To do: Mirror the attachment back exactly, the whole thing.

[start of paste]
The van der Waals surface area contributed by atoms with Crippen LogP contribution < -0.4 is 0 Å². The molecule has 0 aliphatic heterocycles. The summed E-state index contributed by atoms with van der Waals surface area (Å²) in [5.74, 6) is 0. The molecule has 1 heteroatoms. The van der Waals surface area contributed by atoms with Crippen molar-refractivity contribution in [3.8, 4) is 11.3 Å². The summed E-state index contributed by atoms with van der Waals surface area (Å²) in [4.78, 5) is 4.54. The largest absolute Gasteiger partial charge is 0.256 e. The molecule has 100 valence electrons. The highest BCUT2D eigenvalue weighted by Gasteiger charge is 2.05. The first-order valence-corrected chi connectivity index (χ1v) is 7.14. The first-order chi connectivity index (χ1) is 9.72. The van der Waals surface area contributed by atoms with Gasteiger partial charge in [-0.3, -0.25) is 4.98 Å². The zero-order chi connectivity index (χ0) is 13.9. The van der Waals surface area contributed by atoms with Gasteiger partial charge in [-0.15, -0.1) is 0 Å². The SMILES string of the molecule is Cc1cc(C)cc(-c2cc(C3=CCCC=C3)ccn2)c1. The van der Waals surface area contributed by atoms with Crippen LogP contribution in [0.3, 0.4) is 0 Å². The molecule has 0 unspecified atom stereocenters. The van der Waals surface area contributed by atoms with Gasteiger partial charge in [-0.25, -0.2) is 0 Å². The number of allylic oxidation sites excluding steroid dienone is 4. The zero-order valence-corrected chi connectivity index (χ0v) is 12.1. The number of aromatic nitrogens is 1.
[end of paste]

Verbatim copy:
The van der Waals surface area contributed by atoms with Crippen LogP contribution < -0.4 is 0 Å². The molecule has 0 aliphatic heterocycles. The summed E-state index contributed by atoms with van der Waals surface area (Å²) in [5.74, 6) is 0. The molecule has 1 heteroatoms. The van der Waals surface area contributed by atoms with Crippen molar-refractivity contribution in [3.8, 4) is 11.3 Å². The summed E-state index contributed by atoms with van der Waals surface area (Å²) in [4.78, 5) is 4.54. The largest absolute Gasteiger partial charge is 0.256 e. The molecule has 100 valence electrons. The highest BCUT2D eigenvalue weighted by Gasteiger charge is 2.05. The first-order valence-corrected chi connectivity index (χ1v) is 7.14. The first-order chi connectivity index (χ1) is 9.72. The van der Waals surface area contributed by atoms with Gasteiger partial charge in [-0.3, -0.25) is 4.98 Å². The zero-order chi connectivity index (χ0) is 13.9. The van der Waals surface area contributed by atoms with Gasteiger partial charge in [-0.15, -0.1) is 0 Å². The SMILES string of the molecule is Cc1cc(C)cc(-c2cc(C3=CCCC=C3)ccn2)c1. The van der Waals surface area contributed by atoms with Crippen LogP contribution in [0.3, 0.4) is 0 Å². The molecule has 0 unspecified atom stereocenters. The van der Waals surface area contributed by atoms with Gasteiger partial charge in [-0.25, -0.2) is 0 Å². The number of allylic oxidation sites excluding steroid dienone is 4. The zero-order valence-corrected chi connectivity index (χ0v) is 12.1. The number of aromatic nitrogens is 1.